Netflix Testing New Feature to Crack Down on Password Sharing
Netflix is testing a new policy with some customers, prompting certain users with a message to sign up for a separate account for their own if they aren’t watching with the subscriber. The new feature prevents users not authorized to use the account from accessing it.
The message reads- If you don’t live with the owner of this account, you need your own account to keep watching.
In the past history, Netflix has never considered much on password-sharing, but a new test suggests the company may be reconsidering.
According to a spokesman of the company, “Netflix tries hundreds of tests a year with select customers. This test is designed to ensure that users using Netflix accounts are authorized to do so.”
If Netflix notices that someone is trying to use any account without being an account owner, he will be asked to verify if he is an account owner via an email code or text code. If someone is unable to verify the ownership of the account within a certain timeframe, they will not be able to stream any Netflix content whereas, they will be asked to create their own account. An account owner will be able to send their friend the code as it comes through — the idea is that it will prevent some password sharing.
A new feature was first spotted by GammaWire. The test isn’t specific to any one country for any specific length of time. The new feature is being rolled out to try better security measures around account protection. If there’s a malicious attempt to use an account for which a password may have been gained through fraudulent methods, they won’t be able to access the account.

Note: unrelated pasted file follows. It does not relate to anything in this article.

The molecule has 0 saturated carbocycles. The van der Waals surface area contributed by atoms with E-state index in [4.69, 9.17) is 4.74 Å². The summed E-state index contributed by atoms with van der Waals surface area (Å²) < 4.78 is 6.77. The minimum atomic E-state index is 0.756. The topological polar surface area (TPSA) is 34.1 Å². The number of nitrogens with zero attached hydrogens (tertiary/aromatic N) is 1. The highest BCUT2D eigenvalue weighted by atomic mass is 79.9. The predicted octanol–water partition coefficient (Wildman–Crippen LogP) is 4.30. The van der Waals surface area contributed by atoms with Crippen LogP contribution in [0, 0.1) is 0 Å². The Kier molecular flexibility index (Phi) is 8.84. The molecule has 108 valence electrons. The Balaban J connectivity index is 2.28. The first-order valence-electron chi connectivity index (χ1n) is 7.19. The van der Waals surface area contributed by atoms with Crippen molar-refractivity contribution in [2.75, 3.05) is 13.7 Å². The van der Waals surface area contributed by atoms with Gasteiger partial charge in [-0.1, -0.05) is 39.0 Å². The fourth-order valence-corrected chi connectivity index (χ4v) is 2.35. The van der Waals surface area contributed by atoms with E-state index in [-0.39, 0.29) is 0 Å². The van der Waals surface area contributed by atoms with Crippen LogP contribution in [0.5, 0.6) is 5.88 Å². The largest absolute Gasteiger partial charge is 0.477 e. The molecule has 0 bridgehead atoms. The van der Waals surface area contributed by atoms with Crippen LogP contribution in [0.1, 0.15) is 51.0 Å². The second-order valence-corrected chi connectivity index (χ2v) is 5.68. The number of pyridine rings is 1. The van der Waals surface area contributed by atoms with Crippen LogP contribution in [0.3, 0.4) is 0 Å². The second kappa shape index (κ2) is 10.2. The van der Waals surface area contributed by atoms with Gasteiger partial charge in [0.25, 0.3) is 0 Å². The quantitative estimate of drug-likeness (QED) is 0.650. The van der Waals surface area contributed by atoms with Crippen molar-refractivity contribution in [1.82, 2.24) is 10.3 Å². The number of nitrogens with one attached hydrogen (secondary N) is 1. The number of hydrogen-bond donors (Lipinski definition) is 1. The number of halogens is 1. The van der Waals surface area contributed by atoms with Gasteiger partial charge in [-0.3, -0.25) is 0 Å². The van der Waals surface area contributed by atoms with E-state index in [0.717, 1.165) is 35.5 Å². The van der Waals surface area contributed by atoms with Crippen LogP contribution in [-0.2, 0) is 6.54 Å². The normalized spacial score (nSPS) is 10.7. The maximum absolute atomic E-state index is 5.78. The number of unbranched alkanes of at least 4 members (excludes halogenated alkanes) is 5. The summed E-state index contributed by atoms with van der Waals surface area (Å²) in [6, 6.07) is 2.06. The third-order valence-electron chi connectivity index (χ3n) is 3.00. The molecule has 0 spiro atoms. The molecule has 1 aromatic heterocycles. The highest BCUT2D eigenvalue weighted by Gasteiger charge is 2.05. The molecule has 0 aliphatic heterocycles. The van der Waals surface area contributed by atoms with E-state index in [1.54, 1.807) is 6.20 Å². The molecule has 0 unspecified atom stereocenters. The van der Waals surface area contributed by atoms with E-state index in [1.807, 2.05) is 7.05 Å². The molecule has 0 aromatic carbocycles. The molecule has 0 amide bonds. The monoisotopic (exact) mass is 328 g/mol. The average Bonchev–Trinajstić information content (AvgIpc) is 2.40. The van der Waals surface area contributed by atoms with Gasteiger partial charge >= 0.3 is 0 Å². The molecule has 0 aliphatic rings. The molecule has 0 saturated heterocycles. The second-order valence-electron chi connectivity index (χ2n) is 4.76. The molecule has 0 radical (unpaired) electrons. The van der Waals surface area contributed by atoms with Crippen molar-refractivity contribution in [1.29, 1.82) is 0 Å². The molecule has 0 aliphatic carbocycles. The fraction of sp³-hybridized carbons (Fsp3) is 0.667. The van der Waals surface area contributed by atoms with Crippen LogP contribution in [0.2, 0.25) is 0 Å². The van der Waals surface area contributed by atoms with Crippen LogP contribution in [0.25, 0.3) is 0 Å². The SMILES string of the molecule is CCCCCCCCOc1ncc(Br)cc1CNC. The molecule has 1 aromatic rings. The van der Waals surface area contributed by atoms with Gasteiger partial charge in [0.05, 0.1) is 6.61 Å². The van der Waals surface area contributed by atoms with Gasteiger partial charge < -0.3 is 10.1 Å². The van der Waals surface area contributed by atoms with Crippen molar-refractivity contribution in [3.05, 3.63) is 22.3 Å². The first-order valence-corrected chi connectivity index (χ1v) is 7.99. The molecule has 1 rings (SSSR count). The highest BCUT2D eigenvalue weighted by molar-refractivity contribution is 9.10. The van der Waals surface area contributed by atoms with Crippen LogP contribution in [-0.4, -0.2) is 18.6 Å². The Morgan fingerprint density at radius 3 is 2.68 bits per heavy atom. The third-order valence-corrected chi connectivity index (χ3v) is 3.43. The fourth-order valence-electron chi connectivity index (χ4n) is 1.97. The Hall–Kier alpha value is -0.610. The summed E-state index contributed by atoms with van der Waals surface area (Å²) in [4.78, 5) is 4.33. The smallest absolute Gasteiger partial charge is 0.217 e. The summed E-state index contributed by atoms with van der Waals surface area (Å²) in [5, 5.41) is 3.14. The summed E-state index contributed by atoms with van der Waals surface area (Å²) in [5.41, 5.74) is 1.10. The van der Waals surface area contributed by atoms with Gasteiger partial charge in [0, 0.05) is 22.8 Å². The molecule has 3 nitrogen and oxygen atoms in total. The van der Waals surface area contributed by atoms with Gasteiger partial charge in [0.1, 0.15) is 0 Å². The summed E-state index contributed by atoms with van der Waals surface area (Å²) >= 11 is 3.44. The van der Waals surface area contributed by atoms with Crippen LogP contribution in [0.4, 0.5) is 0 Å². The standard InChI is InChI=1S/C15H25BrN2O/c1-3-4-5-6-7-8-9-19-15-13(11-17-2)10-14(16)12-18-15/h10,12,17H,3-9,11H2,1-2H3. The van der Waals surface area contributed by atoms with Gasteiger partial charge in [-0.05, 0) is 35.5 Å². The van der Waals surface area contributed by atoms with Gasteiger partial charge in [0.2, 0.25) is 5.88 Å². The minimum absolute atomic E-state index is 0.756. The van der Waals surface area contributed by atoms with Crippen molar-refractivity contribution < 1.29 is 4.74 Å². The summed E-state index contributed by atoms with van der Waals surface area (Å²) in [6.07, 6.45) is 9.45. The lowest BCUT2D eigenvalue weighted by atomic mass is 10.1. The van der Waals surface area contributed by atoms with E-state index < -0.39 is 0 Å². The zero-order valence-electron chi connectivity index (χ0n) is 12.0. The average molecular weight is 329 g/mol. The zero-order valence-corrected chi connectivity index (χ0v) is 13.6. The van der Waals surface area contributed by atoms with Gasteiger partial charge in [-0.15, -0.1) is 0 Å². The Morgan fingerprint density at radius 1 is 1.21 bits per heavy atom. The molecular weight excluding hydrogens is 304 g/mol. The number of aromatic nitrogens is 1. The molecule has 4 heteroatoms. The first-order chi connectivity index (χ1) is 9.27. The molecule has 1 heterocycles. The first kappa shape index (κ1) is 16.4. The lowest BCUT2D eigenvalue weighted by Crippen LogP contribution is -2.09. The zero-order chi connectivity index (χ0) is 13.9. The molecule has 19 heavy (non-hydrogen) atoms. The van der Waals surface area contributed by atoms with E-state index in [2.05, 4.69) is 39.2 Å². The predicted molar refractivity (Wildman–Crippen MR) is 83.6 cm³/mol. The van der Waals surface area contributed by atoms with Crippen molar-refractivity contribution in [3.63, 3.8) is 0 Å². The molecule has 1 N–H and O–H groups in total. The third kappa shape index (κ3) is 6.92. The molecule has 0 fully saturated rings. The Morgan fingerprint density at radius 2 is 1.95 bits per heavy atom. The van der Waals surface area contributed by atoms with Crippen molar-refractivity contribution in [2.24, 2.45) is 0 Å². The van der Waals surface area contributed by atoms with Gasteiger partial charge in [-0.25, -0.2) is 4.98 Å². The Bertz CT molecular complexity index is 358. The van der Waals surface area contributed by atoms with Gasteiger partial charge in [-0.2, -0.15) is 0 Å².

One of the biggest queries for Netflix subscribers is likely what constitutes a household account. Netflix’s terms of service state that streaming content on the platform is for personal and non-commercial use only and may not be shared with individuals beyond the household. This may likely mean a physical household, but the terms of service are not clear. Families with kids away at college or living in different states may sign up through the family plan.
Netflix teams are now trying to figure out a way to combat some password sharing and addressing tighter security measures. Password sharing has long been a concern for analysts and investors on the platform. Analysis from Parks Associates estimated that password sharing and piracy cost companies in the streaming space around USD 9 billion alone. While co-CEO Reed Hastings alongside other entertainment executives have shrugged it off as something that companies have to contend with.
As per a research firm Magid, about 33 percent of all Netflix users share their password with at least one other person. Netflix’s basic plan costs USD 8.99 per month. The company’s standard plan is USD 13.99 per month, which allows users to watch Netflix on two screens at the same time.
Netflix has more than 200 million subscribers globally, but shares have underperformed the S&P 500 this year as investors have moved away from growth stocks.